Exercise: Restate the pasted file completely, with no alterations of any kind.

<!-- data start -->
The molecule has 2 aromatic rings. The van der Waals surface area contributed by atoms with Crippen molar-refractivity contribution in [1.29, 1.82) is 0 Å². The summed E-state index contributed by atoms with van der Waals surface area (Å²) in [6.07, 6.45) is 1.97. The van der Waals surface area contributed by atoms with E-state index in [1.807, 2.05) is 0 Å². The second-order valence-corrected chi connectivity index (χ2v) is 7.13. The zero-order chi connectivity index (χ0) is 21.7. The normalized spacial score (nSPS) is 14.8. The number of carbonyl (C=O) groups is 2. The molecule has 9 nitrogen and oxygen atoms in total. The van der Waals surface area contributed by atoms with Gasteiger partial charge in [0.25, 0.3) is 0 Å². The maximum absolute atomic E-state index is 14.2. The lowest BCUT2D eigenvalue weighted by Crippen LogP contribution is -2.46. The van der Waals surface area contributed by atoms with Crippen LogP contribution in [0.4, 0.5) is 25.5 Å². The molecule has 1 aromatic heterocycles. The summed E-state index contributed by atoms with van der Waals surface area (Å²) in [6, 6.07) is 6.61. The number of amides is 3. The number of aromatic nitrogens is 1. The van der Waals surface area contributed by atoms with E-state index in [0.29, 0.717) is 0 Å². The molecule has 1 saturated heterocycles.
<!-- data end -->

The molecule has 2 aromatic rings. The van der Waals surface area contributed by atoms with Crippen molar-refractivity contribution in [1.29, 1.82) is 0 Å². The summed E-state index contributed by atoms with van der Waals surface area (Å²) in [6.07, 6.45) is 1.97. The van der Waals surface area contributed by atoms with E-state index in [1.807, 2.05) is 0 Å². The second-order valence-corrected chi connectivity index (χ2v) is 7.13. The zero-order chi connectivity index (χ0) is 21.7. The normalized spacial score (nSPS) is 14.8. The number of carbonyl (C=O) groups is 2. The molecule has 9 nitrogen and oxygen atoms in total. The van der Waals surface area contributed by atoms with Gasteiger partial charge in [0.25, 0.3) is 0 Å². The maximum absolute atomic E-state index is 14.2. The lowest BCUT2D eigenvalue weighted by Crippen LogP contribution is -2.46. The van der Waals surface area contributed by atoms with Crippen LogP contribution in [0.4, 0.5) is 25.5 Å². The molecule has 1 aromatic heterocycles. The summed E-state index contributed by atoms with van der Waals surface area (Å²) in [6, 6.07) is 6.61. The number of amides is 3. The number of aromatic nitrogens is 1. The van der Waals surface area contributed by atoms with E-state index in [0.29, 0.717) is 0 Å². The molecule has 1 saturated heterocycles.